Archive for the 'Business' Category

For treating everyone like criminals, for acting like we owe you one, and most of all for attempting to drag the world back into the 19th Century.

Fuck you, movie industry.

Okay, I’m not really pissed off at the film industry, just the anti-piracy campaigning.

We’re told how piracy means the industry won’t have the money to carry on making films like it does (cue sad music and black and white clips). But there’s no One True Way of making movies.

The amount of money and human effort spent on producing a big budget movie is wildly out of proportion with the perceived value of it in the eyes of the viewing public. The anti-piracy campaigns are in some way an attempt at realigning this balance. But this is creating a false sense of scarcity, something which we shouldn’t tolerate. It’s simply a fact that films are now effectively free to copy and view, and the current distribution model needs to die out.

It is a shame that we’ll no longer see so many incredibly produced movies. But we no longer see so many hand written books or intricately sculpted pieces of furniture. People still make these things, but they’re much rarer, and their perceived value is much more in parity with reality.

It’s also an unfortunate fact that this means lots of people will lose jobs and money. But it just means that big budget movies are no longer a profitable exercise to put their creativity towards. The value of something isn’t solely based on how many hours people spent making it.

Aside from the monetary concerns, piracy ads often try to equate pirating movies with things like stealing someone’s car. But you know what? I would steal someone’s car if I could painlessly duplicate it with no inconvenience to them.

How would we feel if we suddenly discovered a way to replicate food, and all of the world’s top chefs tried to block its use because it stopped them from making a profit off of their amazing dishes?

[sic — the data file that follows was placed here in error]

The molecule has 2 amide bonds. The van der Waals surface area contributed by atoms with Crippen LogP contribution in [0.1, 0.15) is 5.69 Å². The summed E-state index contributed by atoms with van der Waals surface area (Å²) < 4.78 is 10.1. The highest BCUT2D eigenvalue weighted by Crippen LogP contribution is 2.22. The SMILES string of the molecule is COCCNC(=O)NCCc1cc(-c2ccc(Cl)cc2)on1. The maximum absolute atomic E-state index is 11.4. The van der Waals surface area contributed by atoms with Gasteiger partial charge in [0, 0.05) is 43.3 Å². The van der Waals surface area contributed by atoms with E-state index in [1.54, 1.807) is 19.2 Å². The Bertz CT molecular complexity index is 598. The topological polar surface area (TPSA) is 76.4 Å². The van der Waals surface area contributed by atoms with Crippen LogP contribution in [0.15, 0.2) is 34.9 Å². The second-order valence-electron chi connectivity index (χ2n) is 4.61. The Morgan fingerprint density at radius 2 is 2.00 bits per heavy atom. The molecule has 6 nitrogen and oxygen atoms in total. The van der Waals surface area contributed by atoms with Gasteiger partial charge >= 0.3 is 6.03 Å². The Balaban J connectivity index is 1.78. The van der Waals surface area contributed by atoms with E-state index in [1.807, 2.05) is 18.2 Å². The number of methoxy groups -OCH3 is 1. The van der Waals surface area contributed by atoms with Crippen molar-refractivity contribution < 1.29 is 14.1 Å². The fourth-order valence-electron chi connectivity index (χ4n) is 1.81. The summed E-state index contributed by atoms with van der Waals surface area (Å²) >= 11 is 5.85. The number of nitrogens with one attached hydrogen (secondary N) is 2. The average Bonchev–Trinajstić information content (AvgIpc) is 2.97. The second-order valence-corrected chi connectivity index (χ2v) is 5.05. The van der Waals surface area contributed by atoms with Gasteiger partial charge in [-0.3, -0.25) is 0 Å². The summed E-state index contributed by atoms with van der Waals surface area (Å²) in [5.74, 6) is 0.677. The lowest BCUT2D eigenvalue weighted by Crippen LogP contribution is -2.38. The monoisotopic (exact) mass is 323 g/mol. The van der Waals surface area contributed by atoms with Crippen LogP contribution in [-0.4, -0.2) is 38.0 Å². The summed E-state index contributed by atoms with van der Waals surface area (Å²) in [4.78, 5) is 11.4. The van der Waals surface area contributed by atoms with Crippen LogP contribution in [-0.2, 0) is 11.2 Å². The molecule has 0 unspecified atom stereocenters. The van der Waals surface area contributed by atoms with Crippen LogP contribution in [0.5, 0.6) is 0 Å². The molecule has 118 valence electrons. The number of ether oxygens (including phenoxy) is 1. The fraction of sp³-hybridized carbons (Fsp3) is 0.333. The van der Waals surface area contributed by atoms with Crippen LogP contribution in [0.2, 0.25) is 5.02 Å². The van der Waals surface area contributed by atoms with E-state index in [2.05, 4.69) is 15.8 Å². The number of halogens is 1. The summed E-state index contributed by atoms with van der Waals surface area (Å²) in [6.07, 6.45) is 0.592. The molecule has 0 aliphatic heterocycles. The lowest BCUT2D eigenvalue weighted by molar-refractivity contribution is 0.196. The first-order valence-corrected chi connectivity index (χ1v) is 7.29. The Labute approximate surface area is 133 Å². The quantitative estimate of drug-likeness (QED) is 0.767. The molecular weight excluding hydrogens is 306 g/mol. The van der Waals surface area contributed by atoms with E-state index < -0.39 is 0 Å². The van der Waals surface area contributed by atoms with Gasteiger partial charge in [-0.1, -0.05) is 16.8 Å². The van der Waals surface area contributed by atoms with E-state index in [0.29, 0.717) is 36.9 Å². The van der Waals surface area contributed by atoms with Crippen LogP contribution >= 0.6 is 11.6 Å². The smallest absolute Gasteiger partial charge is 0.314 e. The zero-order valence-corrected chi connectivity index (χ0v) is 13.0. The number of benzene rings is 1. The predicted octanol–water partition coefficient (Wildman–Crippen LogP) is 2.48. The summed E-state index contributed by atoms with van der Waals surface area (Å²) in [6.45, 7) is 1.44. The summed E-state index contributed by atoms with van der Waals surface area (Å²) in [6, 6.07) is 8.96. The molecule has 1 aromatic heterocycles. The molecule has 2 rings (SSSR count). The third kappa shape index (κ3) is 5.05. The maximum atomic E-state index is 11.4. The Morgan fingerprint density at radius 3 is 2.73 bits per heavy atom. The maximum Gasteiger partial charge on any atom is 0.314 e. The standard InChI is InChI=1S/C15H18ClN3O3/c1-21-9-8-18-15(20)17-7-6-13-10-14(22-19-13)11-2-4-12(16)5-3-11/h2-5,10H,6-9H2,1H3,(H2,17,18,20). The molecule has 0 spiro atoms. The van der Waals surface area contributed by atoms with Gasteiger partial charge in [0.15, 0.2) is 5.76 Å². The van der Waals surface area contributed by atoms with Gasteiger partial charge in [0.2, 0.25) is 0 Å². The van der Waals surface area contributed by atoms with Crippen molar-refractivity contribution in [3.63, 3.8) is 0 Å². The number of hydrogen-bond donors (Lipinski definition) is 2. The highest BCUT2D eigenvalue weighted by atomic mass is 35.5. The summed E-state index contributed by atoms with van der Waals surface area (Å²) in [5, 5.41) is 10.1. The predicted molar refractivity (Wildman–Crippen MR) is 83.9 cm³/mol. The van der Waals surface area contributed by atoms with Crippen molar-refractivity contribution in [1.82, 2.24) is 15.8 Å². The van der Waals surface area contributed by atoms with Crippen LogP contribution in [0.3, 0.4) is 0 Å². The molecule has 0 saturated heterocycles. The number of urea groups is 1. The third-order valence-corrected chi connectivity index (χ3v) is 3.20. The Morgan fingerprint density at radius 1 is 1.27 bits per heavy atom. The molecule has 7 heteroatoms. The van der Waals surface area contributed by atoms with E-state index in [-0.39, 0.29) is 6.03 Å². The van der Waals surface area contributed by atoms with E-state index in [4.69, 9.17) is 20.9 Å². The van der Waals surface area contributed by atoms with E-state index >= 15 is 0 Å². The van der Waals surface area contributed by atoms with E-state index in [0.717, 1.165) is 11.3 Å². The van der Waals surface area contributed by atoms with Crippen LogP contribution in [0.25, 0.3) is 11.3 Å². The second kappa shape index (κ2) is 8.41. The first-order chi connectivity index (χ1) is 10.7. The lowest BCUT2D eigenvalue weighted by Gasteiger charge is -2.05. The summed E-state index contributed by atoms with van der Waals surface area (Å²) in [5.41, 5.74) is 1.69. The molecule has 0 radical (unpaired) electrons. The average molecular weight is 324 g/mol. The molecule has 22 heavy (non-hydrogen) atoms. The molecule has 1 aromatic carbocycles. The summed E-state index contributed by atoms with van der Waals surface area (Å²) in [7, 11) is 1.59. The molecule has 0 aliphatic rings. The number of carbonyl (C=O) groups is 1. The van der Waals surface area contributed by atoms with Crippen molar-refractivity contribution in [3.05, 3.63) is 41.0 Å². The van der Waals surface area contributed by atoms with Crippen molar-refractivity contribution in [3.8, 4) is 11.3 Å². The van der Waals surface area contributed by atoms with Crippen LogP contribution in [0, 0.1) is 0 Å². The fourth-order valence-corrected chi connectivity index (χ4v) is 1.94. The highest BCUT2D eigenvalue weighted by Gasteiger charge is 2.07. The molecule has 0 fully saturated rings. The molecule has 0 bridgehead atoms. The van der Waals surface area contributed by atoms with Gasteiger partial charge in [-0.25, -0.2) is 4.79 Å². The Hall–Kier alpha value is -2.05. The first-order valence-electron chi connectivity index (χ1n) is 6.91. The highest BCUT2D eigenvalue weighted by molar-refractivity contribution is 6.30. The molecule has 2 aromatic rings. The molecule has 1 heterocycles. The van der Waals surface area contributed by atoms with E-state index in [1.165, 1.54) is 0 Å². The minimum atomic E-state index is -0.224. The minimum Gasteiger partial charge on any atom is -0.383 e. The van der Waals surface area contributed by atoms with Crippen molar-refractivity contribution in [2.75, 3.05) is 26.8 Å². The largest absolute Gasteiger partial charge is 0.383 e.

The Clone 'o' Chow

Someone still needs to design the dishes for the replicators, it’s just a change in the model.

This is going to happen. We shouldn’t be pretending it isn’t or trying to force the current system to carry on like some kind of zombie. What we should be doing is accepting it and trying to ease the transition for the creators and industries affected by it.

Pixish is a new site which claims to use crowdsourcing and peer review to help businesses source custom photography and illustration.

From the site, here’s ‘how it works’:

  1. Create an Assignment. Ask for what you want.
  2. Get Submissions. People create and submit their work.
  3. Peer Review. Community voting helps find the best.
  4. Pick Winners. Select your favorites and download.
  5. Rewards! Winners get prizes and rewards.

Now, maybe I’m just being cynical, but isn’t this just a way for businesses to get a load of free design on spec, something which is a big, big no-no for the creative industry?

In other words, artists spend their time creating something purpose-made for a business’s specification, and then, except for the ‘winner’, receive no compensation for the time involved.